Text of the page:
A public art project called “Centered” has run into some unforeseen delays, stalling the project that was supposed to be finished by now.

In fact, two pieces were destroyed by vandals. 

A lot of the sculptures in the art project have popped up around town on street medians.  Installation of the art pieces began last October, and it’s near completion.

The colorful head of a jaguar brightens up the drive along McLeod, just north of Desert Inn, and just down the street from that piece of art, there’s a steel octopus sitting right median.

The public art project is the first its kind in Clark County.

“I think some of it is a little bit ludicrous, shall we say,” according to Scott Meek, resident who has mixed feelings about the art project.  “I think I like that word there. But some of it is in good taste, adds to the looks of the place.

A total of 10 installations were expected to be completed by now, but a piece near Eastern and Serene was pushed back a few months due to road construction.  Another one in North Las Vegas will be finished by the end of the week.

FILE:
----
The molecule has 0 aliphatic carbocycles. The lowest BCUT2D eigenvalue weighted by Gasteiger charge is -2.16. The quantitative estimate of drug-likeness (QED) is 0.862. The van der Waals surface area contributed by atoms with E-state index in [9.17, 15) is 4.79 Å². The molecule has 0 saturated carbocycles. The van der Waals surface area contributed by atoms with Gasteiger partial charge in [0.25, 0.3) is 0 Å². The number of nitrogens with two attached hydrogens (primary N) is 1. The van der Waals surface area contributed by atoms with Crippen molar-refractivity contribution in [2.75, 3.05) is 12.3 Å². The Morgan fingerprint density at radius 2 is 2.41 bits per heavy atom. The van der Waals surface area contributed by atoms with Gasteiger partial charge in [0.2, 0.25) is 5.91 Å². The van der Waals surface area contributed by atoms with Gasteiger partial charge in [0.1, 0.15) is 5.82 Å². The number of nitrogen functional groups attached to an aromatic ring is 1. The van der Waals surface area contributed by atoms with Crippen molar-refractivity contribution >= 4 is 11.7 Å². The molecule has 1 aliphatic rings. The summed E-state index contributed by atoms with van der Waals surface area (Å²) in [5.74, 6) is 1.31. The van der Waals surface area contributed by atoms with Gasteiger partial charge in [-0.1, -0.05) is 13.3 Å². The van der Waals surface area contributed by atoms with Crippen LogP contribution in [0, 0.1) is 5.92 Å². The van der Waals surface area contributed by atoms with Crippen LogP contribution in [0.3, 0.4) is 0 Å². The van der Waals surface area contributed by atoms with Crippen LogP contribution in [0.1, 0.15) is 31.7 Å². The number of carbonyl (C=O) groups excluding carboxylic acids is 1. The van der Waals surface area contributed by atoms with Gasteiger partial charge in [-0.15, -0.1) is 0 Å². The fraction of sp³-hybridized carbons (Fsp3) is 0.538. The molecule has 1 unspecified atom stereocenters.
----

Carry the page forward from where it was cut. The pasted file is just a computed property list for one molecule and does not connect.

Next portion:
The project got off to a rocky start one art piece was vandalized when someone stole the golden lion with red eyes and smashed thee pink crocodiles surrounding it. The art piece was repaired, but then a crocodile was stolen. 

However, Clark County is not as concerned with the thieves as much as it’s concerned with drivers.  Especially, after a piece called ‘Anthropos’ near Decatur and the 215 was destroyed beyond repair after a driver jumped the median.

“I drive a taxi, so nothing surprises me out here,” Lou Rago said.

A second sculpture met a similar fate near Pecos and Las Vegas Boulevard when it was crushed by a car.  The art is being repaired, and it will be moved to the Walnut Community Center nearby.

“People seem to have more trouble controlling their automobiles than I thought they would when we started this sort of thing,” Patrick Gaffey, a Cultural Program Supervisor of Clark County said.

While drivers have been responsible for irreversible damage to some of the art pieces, Clark County has a part-time employee who cleans up any tagging and vandalism to keep public art in tip-top shape.

“I think it’s a shame,” said Donald Walsh who enjoys Public Art.
“They spend money to make the city look beautiful and then people do things to it to make it look bad.”
For protection, all of the pieces have a coating that makes it easier to remove graffiti without causing any damage to the art.